Vegas Golden Knights general manager George McPhee is a man of his word.
He told reporters ahead of last week’s NHL Expansion Draft that he and his team would be selecting plenty of defencemen with the intent of flipping them in trades, and so far he’s been doing just that.
The brand new club picked up 15 rearguards during the expansion process, and has already dealt away three.
The latest — and biggest — name so far is Marc Methot, who was traded to Dallas on Monday.
McPhee described the thought process that went into the trade during an interview on Prime Time Sports on Tuesday, saying it was a tough call to trade away someone with that kind of valuable experience.
“That was not easy,” McPhee said. “He’d be the perfect guy to play with some of the young defencemen that we have: [Shea] Theodore, [Colin] Miller, [Nate] Schmidt, players like that, [Griffin] Reinhart, we’ve got a bunch of young ones. We ended up having too many players.”
McPhee explained that he and the rest of his staff were also hoping to focus on acquiring more goalies via expansion, but weren’t able to.
“Interestingly enough, when we went through the draft, we were looking for those young goalies that maybe we could claim and still get through waivers and have develop in the American league but they weren’t there. Most of those players were exempt,” he said. “We thought we’d be able to get five goalies, two at the NHL level and three working their way up in the minors, but that wasn’t there to do. So we loaded up on defencemen and we had to move some of them.”
Vegas also traded Trevor van Riemsdyk to the Carolina Hurricanes and dealt David Schlemko to the Montreal Canadiens. Both transactions saw draft picks sent to the desert in return.
Of course, the Golden Knights added a goalie to the system with the Methot trade, sending the former Ottawa Senators D-man to the Dallas Stars on Monday in exchange for a second-round draft pick in 2020 and goaltending prospect Dylan Ferguson, a seventh-round pick at this year’s entry draft.
At this point, McPhee is keeping his focus on youth and developing — or at least assessing — what he’s got right now.
“What was most important in my mind was to be able to play these young guys — again, Reinhart, Miller and Schmidt, and some of these young players — and see what they can do, because Reinhart hasn’t proven himself yet, Schmidt looks like he’s on the cusp, Miller needs more ice time, Theodore needs to play, so now is the time to find out if they can do it in these first couple of years,” he said. “And we do have veterans that can play with them, whether it’s [Jason] Garrison or [Deryk] Engelland or [Brayden] McNabb.”
As for Methot, McPhee said it was “not an easy transaction,” but acknowledged that the timing was right.
“We don’t really have cap issues, but we did have too many players,” he said. “And as you know, if you don’t move them now, good luck trying to move them after July 4 or 5 because at that point, everything locks up, there’s no liquidity, and people can’t take anyone. So we made our move.”
McPhee also talked about player development, ongoing trade talks, and the fine art of landing a franchise player. Here are some excerpts:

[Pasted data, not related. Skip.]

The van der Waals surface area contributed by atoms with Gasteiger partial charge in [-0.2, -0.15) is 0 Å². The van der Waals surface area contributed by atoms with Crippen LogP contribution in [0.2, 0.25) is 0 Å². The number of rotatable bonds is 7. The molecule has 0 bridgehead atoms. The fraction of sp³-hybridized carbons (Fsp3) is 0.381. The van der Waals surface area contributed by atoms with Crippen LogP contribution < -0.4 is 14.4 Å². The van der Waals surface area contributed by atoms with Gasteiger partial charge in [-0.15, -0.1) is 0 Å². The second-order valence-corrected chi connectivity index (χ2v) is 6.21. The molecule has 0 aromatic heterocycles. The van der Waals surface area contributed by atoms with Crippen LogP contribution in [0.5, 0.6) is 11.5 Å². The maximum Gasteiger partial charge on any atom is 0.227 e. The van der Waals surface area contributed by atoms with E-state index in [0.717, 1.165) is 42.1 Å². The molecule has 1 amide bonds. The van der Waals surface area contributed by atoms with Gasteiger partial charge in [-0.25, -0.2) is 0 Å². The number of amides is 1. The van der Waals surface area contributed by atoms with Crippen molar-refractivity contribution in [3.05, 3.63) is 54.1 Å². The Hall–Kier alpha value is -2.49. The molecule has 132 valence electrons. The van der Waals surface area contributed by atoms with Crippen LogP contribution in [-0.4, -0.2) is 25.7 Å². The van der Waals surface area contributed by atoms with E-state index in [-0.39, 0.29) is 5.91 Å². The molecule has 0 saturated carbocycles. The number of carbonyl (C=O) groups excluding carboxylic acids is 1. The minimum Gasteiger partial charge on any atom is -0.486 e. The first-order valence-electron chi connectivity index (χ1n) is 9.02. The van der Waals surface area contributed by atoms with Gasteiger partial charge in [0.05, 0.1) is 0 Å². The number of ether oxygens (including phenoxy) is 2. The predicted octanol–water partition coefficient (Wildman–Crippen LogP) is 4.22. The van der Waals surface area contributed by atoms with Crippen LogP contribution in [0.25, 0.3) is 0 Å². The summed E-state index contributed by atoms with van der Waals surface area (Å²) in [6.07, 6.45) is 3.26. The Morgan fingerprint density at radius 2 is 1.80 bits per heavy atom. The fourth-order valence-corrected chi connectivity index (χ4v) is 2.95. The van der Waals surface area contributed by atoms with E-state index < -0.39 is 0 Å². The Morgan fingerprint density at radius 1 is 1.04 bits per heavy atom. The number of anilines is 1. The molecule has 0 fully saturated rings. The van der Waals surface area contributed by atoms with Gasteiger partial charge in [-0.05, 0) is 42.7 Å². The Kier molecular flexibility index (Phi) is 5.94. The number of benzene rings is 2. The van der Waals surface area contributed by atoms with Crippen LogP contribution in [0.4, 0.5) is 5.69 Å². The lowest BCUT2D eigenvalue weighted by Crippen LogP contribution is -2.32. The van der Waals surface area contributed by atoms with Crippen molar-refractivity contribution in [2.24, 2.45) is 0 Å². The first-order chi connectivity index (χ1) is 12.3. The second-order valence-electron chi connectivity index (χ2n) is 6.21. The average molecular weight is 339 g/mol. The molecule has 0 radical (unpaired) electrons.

On acquiring franchise players:
“Time will tell whether we can pull that off through the draft. We’ve tried to accumulate a lot of picks to be able to hit on one of those, and sometimes, you know, you get that guy in the second round — a Shea Weber, or something like that, or a Braden Holtby, who [Washington] got in the fourth round. So we’ll do our best to do it through the draft, if there’s another way to do it at some point we’ll try to do that as well.
“As we all know, those guys are the real difference-makers and if you can get those guys in the right positions, you can win. We’ve got our base now, I thought we had a really good draft and we’ve got a lot of picks going forward. That’s the plan, and I’ve got my fingers crossed that it’ll work.”
On his philosophy when it comes developing young players:
“I am, in a lot of ways, conflicted on that right now because I always believed in, ‘take your time, send them back to junior or college and let them develop’ because that will never ruin them. What does ruin them is if you put them in too early. That’s what I’m comfortable with, and will probably continue to go that way, but you know we’ve got a different generation of kids now. This millennial group is not patient. They don’t believe in going up on every rung of the ladder, that you have to hit every rung — they leapfrog things.
“They’re better players than we’ve ever had, they’re better informed, they have everything they need at their fingertips, either on their smartphone or laptop at home, to find out better ways to train, better ways to eat, better ways to mentally prepare, and that group is better prepared to play in the league than we’ve ever had.
“So while I may really want to take our time and do this right, what I believe is right, it may not be right with some of these kids. Some of these kids may come in and show us they’re ready to go.”
On any ongoing conversations with other teams:
“We have some deals that we’re still talking about. We came back right after the draft on Saturday night and we met Sunday morning and went through the day and were talking to teams. We knew we’d have to move some people and we wanted to get on it quick … we’ve got a couple more moves to make and then we’re in a good place.
“We’re still having lots of discussion and lots of people are calling. Everybody wants the younger, cheaper player, and we’re not prepared to do that at this point.”